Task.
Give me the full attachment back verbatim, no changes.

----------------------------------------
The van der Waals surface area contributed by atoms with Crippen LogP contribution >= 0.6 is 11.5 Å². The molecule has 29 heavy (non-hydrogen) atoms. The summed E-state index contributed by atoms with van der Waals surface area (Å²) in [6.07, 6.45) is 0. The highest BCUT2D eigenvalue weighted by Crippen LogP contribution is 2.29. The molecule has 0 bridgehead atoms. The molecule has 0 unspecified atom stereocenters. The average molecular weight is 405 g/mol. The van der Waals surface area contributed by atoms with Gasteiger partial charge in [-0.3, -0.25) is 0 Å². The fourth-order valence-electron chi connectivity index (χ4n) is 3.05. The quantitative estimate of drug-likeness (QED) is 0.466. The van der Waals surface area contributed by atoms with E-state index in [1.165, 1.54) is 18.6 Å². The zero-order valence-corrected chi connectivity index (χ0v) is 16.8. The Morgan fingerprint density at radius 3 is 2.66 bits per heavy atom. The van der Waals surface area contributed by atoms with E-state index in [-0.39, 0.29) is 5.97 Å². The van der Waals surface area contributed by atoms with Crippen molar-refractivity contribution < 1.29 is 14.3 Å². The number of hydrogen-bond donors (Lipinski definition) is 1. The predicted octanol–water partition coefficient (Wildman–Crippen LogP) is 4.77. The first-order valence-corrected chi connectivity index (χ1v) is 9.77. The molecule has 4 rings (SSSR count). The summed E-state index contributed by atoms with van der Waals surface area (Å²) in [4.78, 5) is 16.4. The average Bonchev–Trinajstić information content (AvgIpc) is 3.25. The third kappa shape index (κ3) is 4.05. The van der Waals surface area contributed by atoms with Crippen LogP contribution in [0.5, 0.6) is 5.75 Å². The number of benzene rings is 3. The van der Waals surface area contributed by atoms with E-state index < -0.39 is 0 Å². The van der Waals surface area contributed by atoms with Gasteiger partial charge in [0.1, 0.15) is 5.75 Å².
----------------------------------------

The van der Waals surface area contributed by atoms with Crippen LogP contribution >= 0.6 is 11.5 Å². The molecule has 29 heavy (non-hydrogen) atoms. The summed E-state index contributed by atoms with van der Waals surface area (Å²) in [6.07, 6.45) is 0. The highest BCUT2D eigenvalue weighted by Crippen LogP contribution is 2.29. The molecule has 0 bridgehead atoms. The molecule has 0 unspecified atom stereocenters. The average molecular weight is 405 g/mol. The van der Waals surface area contributed by atoms with Gasteiger partial charge in [-0.3, -0.25) is 0 Å². The fourth-order valence-electron chi connectivity index (χ4n) is 3.05. The quantitative estimate of drug-likeness (QED) is 0.466. The van der Waals surface area contributed by atoms with E-state index in [1.165, 1.54) is 18.6 Å². The zero-order valence-corrected chi connectivity index (χ0v) is 16.8. The Morgan fingerprint density at radius 3 is 2.66 bits per heavy atom. The van der Waals surface area contributed by atoms with E-state index in [-0.39, 0.29) is 5.97 Å². The van der Waals surface area contributed by atoms with Crippen molar-refractivity contribution < 1.29 is 14.3 Å². The number of hydrogen-bond donors (Lipinski definition) is 1. The predicted octanol–water partition coefficient (Wildman–Crippen LogP) is 4.77. The first-order valence-corrected chi connectivity index (χ1v) is 9.77. The molecule has 4 rings (SSSR count). The summed E-state index contributed by atoms with van der Waals surface area (Å²) in [4.78, 5) is 16.4. The average Bonchev–Trinajstić information content (AvgIpc) is 3.25. The third kappa shape index (κ3) is 4.05. The van der Waals surface area contributed by atoms with Crippen LogP contribution in [0.5, 0.6) is 5.75 Å². The number of benzene rings is 3. The van der Waals surface area contributed by atoms with E-state index < -0.39 is 0 Å². The van der Waals surface area contributed by atoms with Gasteiger partial charge in [0.1, 0.15) is 5.75 Å².